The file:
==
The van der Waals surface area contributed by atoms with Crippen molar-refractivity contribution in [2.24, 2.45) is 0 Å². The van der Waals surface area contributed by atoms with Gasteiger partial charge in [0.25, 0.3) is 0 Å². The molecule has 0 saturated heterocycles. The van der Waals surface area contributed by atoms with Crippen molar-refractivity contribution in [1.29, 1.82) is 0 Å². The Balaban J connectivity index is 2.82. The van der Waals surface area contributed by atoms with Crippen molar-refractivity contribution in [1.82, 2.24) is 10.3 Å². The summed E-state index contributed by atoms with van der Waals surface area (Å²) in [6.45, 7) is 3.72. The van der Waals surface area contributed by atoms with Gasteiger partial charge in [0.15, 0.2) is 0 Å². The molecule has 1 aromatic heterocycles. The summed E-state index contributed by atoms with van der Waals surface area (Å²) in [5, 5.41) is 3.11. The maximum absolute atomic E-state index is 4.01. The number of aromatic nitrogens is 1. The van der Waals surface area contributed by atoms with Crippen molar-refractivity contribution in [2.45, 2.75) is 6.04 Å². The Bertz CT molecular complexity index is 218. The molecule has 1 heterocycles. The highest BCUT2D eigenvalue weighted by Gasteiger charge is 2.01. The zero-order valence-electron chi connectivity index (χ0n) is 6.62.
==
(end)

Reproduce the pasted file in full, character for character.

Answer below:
The van der Waals surface area contributed by atoms with Crippen molar-refractivity contribution in [2.24, 2.45) is 0 Å². The van der Waals surface area contributed by atoms with Gasteiger partial charge in [0.25, 0.3) is 0 Å². The molecule has 0 saturated heterocycles. The van der Waals surface area contributed by atoms with Crippen molar-refractivity contribution in [1.29, 1.82) is 0 Å². The Balaban J connectivity index is 2.82. The van der Waals surface area contributed by atoms with Crippen molar-refractivity contribution in [1.82, 2.24) is 10.3 Å². The summed E-state index contributed by atoms with van der Waals surface area (Å²) in [6.45, 7) is 3.72. The van der Waals surface area contributed by atoms with Gasteiger partial charge in [0.15, 0.2) is 0 Å². The molecule has 1 aromatic heterocycles. The summed E-state index contributed by atoms with van der Waals surface area (Å²) in [5, 5.41) is 3.11. The maximum absolute atomic E-state index is 4.01. The number of aromatic nitrogens is 1. The van der Waals surface area contributed by atoms with Crippen molar-refractivity contribution in [2.45, 2.75) is 6.04 Å². The Bertz CT molecular complexity index is 218. The molecule has 1 heterocycles. The highest BCUT2D eigenvalue weighted by Gasteiger charge is 2.01. The zero-order valence-electron chi connectivity index (χ0n) is 6.62.